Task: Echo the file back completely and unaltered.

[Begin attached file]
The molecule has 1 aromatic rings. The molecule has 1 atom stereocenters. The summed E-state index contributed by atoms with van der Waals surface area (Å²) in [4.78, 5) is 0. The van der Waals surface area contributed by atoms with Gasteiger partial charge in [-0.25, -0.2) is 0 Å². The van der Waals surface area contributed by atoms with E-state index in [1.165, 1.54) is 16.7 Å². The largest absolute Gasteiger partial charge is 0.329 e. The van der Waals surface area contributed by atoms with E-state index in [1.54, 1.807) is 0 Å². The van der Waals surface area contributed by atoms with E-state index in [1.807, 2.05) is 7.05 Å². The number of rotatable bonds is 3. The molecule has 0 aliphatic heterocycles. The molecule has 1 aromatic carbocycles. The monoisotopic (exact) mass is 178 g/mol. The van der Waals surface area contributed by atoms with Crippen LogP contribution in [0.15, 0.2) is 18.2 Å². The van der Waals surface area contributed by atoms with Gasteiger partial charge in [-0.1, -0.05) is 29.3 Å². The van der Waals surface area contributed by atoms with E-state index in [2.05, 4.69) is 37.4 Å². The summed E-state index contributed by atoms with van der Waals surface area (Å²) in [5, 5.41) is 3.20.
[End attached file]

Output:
The molecule has 1 aromatic rings. The molecule has 1 atom stereocenters. The summed E-state index contributed by atoms with van der Waals surface area (Å²) in [4.78, 5) is 0. The van der Waals surface area contributed by atoms with Gasteiger partial charge in [-0.25, -0.2) is 0 Å². The van der Waals surface area contributed by atoms with E-state index in [1.165, 1.54) is 16.7 Å². The largest absolute Gasteiger partial charge is 0.329 e. The van der Waals surface area contributed by atoms with E-state index in [1.54, 1.807) is 0 Å². The van der Waals surface area contributed by atoms with E-state index in [1.807, 2.05) is 7.05 Å². The number of rotatable bonds is 3. The molecule has 0 aliphatic heterocycles. The molecule has 1 aromatic carbocycles. The monoisotopic (exact) mass is 178 g/mol. The van der Waals surface area contributed by atoms with Crippen LogP contribution in [0.15, 0.2) is 18.2 Å². The van der Waals surface area contributed by atoms with Gasteiger partial charge in [-0.1, -0.05) is 29.3 Å². The van der Waals surface area contributed by atoms with E-state index in [2.05, 4.69) is 37.4 Å². The summed E-state index contributed by atoms with van der Waals surface area (Å²) in [5, 5.41) is 3.20.